Sunday, July 02, 2006

On misplaced criticism

With the past week's news largely dominated by the Cons' convention funding scandal, I've put my planned response to the Libs' sniping at the NDP on the back burner. But let's take a look back at some of what's been said about the NDP recently...and just how far detached it is from reality.

Plenty of attention has been paid to this piece from PEJ as some evidence that the NDP might be losing popular support. Unfortunately, while phrased as an "open invitation", the piece isn't so much an invitation to anything as an admission that author C.L. Cook is paying no attention to what's actually happened during the course of this spring's session of Parliament.

Cook claims that the NDP bears responsibility for the Cons' right-wing agenda, and asks why the NDP hasn't fought the Cons on a number of issues. The problem is that on each issue specifically cited by Cook, the NDP has been the federalist party in favour of progressive principles already. But don't take my word for it, let's take a quick look through the record and see just how the NDP has been the sole party speaking up for exactly the issues Cook wants to see dealt with.

When it comes to Canada's role in Afghanistan, the NDP was the sole federalist party to present a united stance against Harper's demand for absolute power and to point out the importance of preserving Canada's role as a peacekeeper rather than a warmaker. A few choice quotes from the May 17 Afghanistan debate alone, first from Layton himself:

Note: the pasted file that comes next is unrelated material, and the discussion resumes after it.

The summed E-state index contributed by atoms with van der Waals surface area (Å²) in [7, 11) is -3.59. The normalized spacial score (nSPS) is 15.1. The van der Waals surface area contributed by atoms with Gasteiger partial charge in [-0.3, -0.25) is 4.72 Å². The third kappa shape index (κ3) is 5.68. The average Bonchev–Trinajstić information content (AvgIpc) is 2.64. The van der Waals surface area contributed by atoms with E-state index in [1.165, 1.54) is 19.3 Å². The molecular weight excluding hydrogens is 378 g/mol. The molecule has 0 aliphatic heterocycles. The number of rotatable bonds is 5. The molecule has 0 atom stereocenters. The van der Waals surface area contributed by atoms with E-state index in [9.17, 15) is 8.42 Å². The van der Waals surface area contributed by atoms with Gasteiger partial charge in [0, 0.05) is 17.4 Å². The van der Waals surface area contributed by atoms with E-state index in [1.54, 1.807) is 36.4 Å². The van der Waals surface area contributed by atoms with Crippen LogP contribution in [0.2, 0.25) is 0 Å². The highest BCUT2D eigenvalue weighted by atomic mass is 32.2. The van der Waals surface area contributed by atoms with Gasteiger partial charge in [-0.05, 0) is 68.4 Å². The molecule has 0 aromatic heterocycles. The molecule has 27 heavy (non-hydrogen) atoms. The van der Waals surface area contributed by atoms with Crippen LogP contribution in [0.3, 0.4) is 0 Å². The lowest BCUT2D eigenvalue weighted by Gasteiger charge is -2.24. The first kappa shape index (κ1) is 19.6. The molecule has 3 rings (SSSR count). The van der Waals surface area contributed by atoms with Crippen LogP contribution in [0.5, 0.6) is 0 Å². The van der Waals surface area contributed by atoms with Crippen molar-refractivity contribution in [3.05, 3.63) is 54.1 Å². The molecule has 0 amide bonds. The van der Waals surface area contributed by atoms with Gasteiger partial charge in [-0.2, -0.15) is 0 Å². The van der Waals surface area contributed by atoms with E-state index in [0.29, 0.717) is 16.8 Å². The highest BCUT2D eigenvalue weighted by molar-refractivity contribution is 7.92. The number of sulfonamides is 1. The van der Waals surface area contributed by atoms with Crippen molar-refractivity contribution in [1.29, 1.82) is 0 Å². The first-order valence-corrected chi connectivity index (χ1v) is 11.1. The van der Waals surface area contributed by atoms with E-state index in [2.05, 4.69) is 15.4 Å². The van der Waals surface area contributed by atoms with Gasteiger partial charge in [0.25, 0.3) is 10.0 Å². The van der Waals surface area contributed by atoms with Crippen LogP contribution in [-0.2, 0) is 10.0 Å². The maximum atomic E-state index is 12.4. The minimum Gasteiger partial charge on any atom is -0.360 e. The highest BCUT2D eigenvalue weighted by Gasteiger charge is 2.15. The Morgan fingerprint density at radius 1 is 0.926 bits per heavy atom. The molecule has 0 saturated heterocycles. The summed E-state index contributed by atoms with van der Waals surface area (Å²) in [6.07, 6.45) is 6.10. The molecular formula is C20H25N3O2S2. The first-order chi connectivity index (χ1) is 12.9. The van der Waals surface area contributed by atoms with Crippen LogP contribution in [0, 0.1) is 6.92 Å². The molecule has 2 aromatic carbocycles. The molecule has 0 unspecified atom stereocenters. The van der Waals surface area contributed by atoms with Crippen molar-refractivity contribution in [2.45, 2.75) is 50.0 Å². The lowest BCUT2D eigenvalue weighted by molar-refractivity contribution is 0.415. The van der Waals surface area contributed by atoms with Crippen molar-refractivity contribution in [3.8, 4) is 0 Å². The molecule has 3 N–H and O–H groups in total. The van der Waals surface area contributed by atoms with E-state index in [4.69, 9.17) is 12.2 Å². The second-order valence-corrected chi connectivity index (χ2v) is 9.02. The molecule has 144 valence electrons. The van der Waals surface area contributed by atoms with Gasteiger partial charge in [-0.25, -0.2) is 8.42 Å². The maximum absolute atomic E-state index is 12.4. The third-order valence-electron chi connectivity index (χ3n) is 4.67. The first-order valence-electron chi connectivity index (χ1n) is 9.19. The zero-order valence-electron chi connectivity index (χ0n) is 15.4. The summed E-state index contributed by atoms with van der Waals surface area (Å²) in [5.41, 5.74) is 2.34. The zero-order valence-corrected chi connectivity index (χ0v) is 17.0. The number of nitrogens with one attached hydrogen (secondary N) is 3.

Our foreign policy must reflect the reality that we are a country renowned for our pursuit of peace. We are a nation of facilitators, not occupiers. We are a people committed to the ideals of building bridges, not burning them. We must not allow that legacy of good work to falter in the growing shadow of the Bush administration's Operation Enduring Freedom.
From Dawn Black:
After four months of total immersion in Canadian defence policy, I am more convinced than ever that military force must be used only as a last resort.

Military force is a blunt, dangerous and expensive instrument. It has profound, often negative consequences for the lives of individual human beings. Those individuals include the soldiers we send into harm's way, their husbands, their wives, their sons, their daughters, and yes, their mothers and fathers, as well as their grandmothers and grandfathers.

Never let us forget the grave responsibility we carry anytime we put the lives of young Canadians on the line.
From Bill Siksay:
Mr. Speaker, many Canadians are not supportive of Canada's military effort in Afghanistan. Many Canadians want to see a withdrawal of the Canadian Forces from Afghanistan. In fact, I am one of those Canadians. I oppose a new mission in Afghanistan, but I would also like to see a safe and immediate withdrawal of Canadian troops from Afghanistan, starting now...

How does the member for Vancouver Quadra respond to the many people in his constituency and in my constituency in British Columbia and across Canada who think that Canada should not be there now and that we should begin a safe and measured withdrawal from Afghanistan immediately?
And Peggy Nash: